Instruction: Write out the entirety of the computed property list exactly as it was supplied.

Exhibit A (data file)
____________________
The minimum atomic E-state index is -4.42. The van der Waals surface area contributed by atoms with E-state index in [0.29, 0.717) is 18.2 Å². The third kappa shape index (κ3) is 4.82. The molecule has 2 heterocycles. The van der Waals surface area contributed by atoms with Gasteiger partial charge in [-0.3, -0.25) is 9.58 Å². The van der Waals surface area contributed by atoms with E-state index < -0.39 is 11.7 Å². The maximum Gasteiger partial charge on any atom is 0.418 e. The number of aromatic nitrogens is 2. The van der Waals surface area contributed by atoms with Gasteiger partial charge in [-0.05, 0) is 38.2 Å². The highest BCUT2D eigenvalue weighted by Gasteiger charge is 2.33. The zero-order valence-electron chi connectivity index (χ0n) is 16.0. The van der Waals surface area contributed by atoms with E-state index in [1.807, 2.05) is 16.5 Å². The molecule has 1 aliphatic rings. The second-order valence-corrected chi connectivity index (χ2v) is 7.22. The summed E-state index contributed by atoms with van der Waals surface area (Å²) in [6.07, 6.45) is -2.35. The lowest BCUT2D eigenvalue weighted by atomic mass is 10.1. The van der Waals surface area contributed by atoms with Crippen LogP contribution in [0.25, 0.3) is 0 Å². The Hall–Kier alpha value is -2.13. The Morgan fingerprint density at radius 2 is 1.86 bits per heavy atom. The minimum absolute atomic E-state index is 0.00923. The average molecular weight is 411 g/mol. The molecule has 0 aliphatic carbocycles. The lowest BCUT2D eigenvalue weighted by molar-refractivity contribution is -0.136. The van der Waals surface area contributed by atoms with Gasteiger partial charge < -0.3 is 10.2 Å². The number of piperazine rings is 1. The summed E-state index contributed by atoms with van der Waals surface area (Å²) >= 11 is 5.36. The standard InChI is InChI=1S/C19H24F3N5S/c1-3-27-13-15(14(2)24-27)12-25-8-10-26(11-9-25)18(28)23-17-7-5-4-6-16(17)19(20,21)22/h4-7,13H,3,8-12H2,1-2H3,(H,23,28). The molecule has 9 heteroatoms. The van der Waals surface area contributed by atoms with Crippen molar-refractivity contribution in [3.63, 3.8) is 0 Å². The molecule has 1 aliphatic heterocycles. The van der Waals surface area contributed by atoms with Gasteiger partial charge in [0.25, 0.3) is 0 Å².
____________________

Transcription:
The minimum atomic E-state index is -4.42. The van der Waals surface area contributed by atoms with E-state index in [0.29, 0.717) is 18.2 Å². The third kappa shape index (κ3) is 4.82. The molecule has 2 heterocycles. The van der Waals surface area contributed by atoms with Gasteiger partial charge in [-0.3, -0.25) is 9.58 Å². The van der Waals surface area contributed by atoms with E-state index < -0.39 is 11.7 Å². The maximum Gasteiger partial charge on any atom is 0.418 e. The number of aromatic nitrogens is 2. The van der Waals surface area contributed by atoms with Gasteiger partial charge in [-0.05, 0) is 38.2 Å². The highest BCUT2D eigenvalue weighted by Gasteiger charge is 2.33. The zero-order valence-electron chi connectivity index (χ0n) is 16.0. The van der Waals surface area contributed by atoms with E-state index in [1.807, 2.05) is 16.5 Å². The molecule has 1 aliphatic rings. The second-order valence-corrected chi connectivity index (χ2v) is 7.22. The summed E-state index contributed by atoms with van der Waals surface area (Å²) in [6.07, 6.45) is -2.35. The lowest BCUT2D eigenvalue weighted by atomic mass is 10.1. The van der Waals surface area contributed by atoms with Crippen LogP contribution in [0.25, 0.3) is 0 Å². The Hall–Kier alpha value is -2.13. The Morgan fingerprint density at radius 2 is 1.86 bits per heavy atom. The minimum absolute atomic E-state index is 0.00923. The average molecular weight is 411 g/mol. The molecule has 0 aliphatic carbocycles. The lowest BCUT2D eigenvalue weighted by molar-refractivity contribution is -0.136. The van der Waals surface area contributed by atoms with Gasteiger partial charge < -0.3 is 10.2 Å². The number of piperazine rings is 1. The summed E-state index contributed by atoms with van der Waals surface area (Å²) >= 11 is 5.36. The standard InChI is InChI=1S/C19H24F3N5S/c1-3-27-13-15(14(2)24-27)12-25-8-10-26(11-9-25)18(28)23-17-7-5-4-6-16(17)19(20,21)22/h4-7,13H,3,8-12H2,1-2H3,(H,23,28). The molecule has 9 heteroatoms. The van der Waals surface area contributed by atoms with Crippen molar-refractivity contribution in [3.63, 3.8) is 0 Å². The molecule has 1 aliphatic heterocycles. The van der Waals surface area contributed by atoms with Gasteiger partial charge in [0.25, 0.3) is 0 Å².